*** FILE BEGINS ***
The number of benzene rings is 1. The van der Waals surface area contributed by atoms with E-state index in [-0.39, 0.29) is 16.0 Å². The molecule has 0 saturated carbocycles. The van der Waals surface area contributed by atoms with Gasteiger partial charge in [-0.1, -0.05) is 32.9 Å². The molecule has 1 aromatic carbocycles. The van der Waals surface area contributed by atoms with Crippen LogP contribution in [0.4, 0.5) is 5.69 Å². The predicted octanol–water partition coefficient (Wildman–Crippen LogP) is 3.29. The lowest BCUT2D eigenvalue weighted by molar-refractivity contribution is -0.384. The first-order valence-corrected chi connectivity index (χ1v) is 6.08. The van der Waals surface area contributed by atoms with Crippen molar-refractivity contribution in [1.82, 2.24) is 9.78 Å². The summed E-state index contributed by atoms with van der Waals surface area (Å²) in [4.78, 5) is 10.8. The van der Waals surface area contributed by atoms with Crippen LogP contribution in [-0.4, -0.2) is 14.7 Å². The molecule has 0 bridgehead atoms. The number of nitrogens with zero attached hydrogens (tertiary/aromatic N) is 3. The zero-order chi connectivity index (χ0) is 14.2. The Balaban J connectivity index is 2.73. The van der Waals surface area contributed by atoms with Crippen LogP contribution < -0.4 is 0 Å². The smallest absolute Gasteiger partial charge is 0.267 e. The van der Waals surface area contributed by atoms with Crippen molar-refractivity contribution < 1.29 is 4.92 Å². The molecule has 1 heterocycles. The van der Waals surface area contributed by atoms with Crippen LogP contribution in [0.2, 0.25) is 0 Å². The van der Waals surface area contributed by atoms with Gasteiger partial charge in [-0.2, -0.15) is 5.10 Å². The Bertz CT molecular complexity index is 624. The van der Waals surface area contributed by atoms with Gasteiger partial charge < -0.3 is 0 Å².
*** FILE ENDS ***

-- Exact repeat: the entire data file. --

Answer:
The number of benzene rings is 1. The van der Waals surface area contributed by atoms with E-state index in [-0.39, 0.29) is 16.0 Å². The molecule has 0 saturated carbocycles. The van der Waals surface area contributed by atoms with Gasteiger partial charge in [-0.1, -0.05) is 32.9 Å². The molecule has 1 aromatic carbocycles. The van der Waals surface area contributed by atoms with Crippen LogP contribution in [0.4, 0.5) is 5.69 Å². The predicted octanol–water partition coefficient (Wildman–Crippen LogP) is 3.29. The lowest BCUT2D eigenvalue weighted by molar-refractivity contribution is -0.384. The first-order valence-corrected chi connectivity index (χ1v) is 6.08. The van der Waals surface area contributed by atoms with Crippen molar-refractivity contribution in [1.82, 2.24) is 9.78 Å². The summed E-state index contributed by atoms with van der Waals surface area (Å²) in [4.78, 5) is 10.8. The van der Waals surface area contributed by atoms with Crippen LogP contribution in [-0.4, -0.2) is 14.7 Å². The molecule has 0 bridgehead atoms. The number of nitrogens with zero attached hydrogens (tertiary/aromatic N) is 3. The zero-order chi connectivity index (χ0) is 14.2. The Balaban J connectivity index is 2.73. The van der Waals surface area contributed by atoms with Crippen LogP contribution < -0.4 is 0 Å². The smallest absolute Gasteiger partial charge is 0.267 e. The van der Waals surface area contributed by atoms with Crippen molar-refractivity contribution < 1.29 is 4.92 Å². The molecule has 1 heterocycles. The van der Waals surface area contributed by atoms with Crippen LogP contribution in [0.2, 0.25) is 0 Å². The van der Waals surface area contributed by atoms with Gasteiger partial charge in [-0.2, -0.15) is 5.10 Å². The Bertz CT molecular complexity index is 624. The van der Waals surface area contributed by atoms with Gasteiger partial charge < -0.3 is 0 Å².